Being that we’re in February, I hope you’re all doing what you love. J With that said, I’ve recently been asked about approaches to certification. More specifically, how I approached my own certification.
I’ve mentioned this before, but I’ll go into greater details. When I joined Cisco IT, I supported the production and engineering datacenters. This was mostly switches and gateways. Over time, my responsibilities grew and this was only because of the certifications I achieved.
Prior to joining Cisco, I had been a systems engineer and network engineer for years. I really thought I knew it all when it came to Cisco. Joining Cisco was a humbling experience and I realized I only knew a fraction, but it seemed like a lot because my previous scope of work was limited.
Most people will target certifications based on their interests or what technology/skills might be hot (in demand) at the time. My approach was slightly different; I decided to look at my team’s skill gaps. Since most of my peers had their CCNPs; I decided that I should look at what would complement my team. I evaluated service provider, security and design and found that they could all add value to my team. Furthermore, I found that they also required understanding of routing and switching. So as I began my journey 10+ years ago; I took my first instructor-led course.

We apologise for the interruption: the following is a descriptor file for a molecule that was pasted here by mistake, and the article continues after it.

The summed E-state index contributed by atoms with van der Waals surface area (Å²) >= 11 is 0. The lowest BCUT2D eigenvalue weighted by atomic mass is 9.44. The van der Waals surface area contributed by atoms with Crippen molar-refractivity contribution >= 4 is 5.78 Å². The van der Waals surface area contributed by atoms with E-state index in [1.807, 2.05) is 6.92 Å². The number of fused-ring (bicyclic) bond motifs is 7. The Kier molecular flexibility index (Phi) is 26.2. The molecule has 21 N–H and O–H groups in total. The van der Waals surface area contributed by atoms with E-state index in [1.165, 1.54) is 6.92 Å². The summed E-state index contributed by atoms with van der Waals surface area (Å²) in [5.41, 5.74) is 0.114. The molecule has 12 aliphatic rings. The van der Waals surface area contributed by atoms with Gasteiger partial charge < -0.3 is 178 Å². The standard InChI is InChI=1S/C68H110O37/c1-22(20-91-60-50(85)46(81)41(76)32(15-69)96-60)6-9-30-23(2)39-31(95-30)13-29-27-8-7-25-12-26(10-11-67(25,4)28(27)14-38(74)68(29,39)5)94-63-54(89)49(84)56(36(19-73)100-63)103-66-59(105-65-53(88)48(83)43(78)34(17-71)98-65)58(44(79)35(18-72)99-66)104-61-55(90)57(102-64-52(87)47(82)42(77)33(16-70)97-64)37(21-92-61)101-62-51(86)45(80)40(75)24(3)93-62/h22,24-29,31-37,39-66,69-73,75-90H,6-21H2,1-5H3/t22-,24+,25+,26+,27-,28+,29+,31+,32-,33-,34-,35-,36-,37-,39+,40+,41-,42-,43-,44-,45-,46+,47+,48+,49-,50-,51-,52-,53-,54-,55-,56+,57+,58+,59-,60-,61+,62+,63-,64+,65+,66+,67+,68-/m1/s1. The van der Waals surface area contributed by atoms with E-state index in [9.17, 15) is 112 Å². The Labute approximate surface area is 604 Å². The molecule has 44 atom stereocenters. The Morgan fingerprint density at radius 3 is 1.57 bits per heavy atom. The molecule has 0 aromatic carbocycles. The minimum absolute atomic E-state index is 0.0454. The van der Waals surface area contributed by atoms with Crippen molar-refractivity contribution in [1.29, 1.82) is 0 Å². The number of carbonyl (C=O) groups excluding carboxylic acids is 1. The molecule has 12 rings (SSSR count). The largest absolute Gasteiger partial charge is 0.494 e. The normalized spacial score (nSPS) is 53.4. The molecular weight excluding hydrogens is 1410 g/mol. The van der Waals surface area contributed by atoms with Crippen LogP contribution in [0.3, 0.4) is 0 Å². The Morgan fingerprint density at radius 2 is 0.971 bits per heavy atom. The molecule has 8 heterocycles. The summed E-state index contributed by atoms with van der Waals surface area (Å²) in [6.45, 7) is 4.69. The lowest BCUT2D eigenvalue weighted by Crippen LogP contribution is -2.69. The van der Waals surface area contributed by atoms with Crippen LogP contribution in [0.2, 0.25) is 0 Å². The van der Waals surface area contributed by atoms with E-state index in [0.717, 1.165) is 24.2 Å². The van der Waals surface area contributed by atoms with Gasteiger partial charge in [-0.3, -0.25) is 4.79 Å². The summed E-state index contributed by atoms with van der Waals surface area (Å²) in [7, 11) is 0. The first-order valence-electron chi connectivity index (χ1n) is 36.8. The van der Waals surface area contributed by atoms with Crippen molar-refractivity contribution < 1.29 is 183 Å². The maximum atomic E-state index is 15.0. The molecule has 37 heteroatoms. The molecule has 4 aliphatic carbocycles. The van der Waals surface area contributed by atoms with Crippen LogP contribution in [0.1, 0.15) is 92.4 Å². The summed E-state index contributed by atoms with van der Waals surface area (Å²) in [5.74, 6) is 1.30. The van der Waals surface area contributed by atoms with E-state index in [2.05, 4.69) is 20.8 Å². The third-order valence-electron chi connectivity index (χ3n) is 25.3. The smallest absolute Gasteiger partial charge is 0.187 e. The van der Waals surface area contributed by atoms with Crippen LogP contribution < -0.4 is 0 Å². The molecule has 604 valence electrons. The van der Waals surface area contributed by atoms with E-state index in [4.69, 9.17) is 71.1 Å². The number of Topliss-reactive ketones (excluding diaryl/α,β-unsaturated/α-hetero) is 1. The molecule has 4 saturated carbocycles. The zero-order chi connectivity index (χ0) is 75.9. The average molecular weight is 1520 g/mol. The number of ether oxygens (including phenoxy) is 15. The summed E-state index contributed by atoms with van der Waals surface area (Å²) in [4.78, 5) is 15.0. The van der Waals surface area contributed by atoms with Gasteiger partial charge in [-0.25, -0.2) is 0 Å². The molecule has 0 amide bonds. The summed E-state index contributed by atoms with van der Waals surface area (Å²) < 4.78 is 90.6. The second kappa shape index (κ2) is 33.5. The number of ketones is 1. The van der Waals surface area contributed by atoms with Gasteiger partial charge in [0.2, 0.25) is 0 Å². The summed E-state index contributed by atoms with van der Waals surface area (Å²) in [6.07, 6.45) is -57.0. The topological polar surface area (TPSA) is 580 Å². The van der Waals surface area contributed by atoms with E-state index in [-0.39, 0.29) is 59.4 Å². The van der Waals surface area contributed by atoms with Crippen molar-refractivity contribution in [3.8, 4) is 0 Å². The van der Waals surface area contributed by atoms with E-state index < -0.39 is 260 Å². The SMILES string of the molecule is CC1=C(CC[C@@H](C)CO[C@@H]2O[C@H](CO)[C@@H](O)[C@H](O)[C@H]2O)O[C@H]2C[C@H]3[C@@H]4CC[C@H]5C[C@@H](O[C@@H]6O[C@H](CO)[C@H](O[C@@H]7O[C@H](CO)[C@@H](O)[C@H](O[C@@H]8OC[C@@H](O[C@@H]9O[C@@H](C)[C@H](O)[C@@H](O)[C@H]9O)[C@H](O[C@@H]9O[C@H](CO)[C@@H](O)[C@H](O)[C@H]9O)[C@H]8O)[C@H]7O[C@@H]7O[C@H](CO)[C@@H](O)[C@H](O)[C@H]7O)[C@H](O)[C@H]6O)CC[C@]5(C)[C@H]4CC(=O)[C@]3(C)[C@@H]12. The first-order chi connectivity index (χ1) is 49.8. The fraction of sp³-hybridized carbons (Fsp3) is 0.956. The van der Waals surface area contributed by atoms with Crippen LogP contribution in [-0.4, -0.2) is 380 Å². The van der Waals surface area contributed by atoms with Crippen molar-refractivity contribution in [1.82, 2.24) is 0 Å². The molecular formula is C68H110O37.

While you have many options from instructor-led, CBT/WBT, other virtual training and self-paced studies; I prefer instructor-led. I like having the ability to ask questions live, but since the introduction of CLN and the forums; you now all have the opportunity to ask questions and get answers from many experts around the world.
I have also used CBT/WBT, Cisco Press Books and Cisco.com to study. Many of the CCIEs on my team have used INE to prepare for their certifications and their courses are hosted by experts covering the technology.
Though I prefer instructor-led courses, most of the time I did self-paced studies. With self-paced studying, the first thing I would do is pull up the syllabus on Cisco.com. I would review the syllabus and see what I could find related to the topic on Cisco.com. In addition to reading white papers online, I would buy the Cisco Press books (if they were available).
I would commit to covering a certain number of topics per week and would hold myself accountable for getting to that point. I would also do a lot of review to make sure I understood the topic. I had a bit of an advantage being that I had equipment at my disposal for hands-on practice.
Since I knew what I wanted to cover each week, I could then divide my time up per day. This helped me stay disciplined. Another thing I would do is schedule my exam. This put pressure on me to study and tend to push myself harder to meet deadlines.
BCRAN, CIT and COMPOSITE was the order I took my CCNP exams 10 years ago. Things have changed quite a bit.
What has helped you prepare for exams? What are some tips for others that you could share? What didn’t work? As always good luck and please do share your thoughts!